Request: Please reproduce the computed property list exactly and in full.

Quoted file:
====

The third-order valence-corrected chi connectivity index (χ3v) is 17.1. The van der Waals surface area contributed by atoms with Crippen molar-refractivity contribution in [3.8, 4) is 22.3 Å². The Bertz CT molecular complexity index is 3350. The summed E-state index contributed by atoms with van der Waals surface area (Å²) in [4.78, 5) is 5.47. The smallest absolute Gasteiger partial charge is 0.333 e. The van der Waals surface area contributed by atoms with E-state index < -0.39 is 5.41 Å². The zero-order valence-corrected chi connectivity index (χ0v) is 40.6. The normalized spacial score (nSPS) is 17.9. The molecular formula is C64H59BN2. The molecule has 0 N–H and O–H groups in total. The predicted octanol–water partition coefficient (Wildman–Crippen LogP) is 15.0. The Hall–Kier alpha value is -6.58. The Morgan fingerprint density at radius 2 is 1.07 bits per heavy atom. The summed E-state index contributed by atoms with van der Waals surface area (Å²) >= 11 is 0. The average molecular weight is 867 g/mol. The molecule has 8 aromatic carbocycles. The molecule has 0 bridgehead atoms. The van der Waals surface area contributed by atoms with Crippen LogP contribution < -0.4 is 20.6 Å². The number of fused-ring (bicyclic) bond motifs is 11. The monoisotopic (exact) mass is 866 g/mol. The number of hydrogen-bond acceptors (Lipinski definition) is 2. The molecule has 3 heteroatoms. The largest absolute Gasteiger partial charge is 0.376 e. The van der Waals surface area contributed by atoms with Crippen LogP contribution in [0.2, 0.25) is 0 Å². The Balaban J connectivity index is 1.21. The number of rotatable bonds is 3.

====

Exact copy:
The third-order valence-corrected chi connectivity index (χ3v) is 17.1. The van der Waals surface area contributed by atoms with Crippen molar-refractivity contribution in [3.8, 4) is 22.3 Å². The Bertz CT molecular complexity index is 3350. The summed E-state index contributed by atoms with van der Waals surface area (Å²) in [4.78, 5) is 5.47. The smallest absolute Gasteiger partial charge is 0.333 e. The van der Waals surface area contributed by atoms with E-state index < -0.39 is 5.41 Å². The zero-order valence-corrected chi connectivity index (χ0v) is 40.6. The normalized spacial score (nSPS) is 17.9. The molecular formula is C64H59BN2. The molecule has 0 N–H and O–H groups in total. The predicted octanol–water partition coefficient (Wildman–Crippen LogP) is 15.0. The Hall–Kier alpha value is -6.58. The Morgan fingerprint density at radius 2 is 1.07 bits per heavy atom. The summed E-state index contributed by atoms with van der Waals surface area (Å²) >= 11 is 0. The average molecular weight is 867 g/mol. The molecule has 8 aromatic carbocycles. The molecule has 0 bridgehead atoms. The van der Waals surface area contributed by atoms with Crippen LogP contribution < -0.4 is 20.6 Å². The number of fused-ring (bicyclic) bond motifs is 11. The monoisotopic (exact) mass is 866 g/mol. The number of hydrogen-bond acceptors (Lipinski definition) is 2. The molecule has 3 heteroatoms. The largest absolute Gasteiger partial charge is 0.376 e. The van der Waals surface area contributed by atoms with Crippen LogP contribution in [0.2, 0.25) is 0 Å². The Balaban J connectivity index is 1.21. The number of rotatable bonds is 3.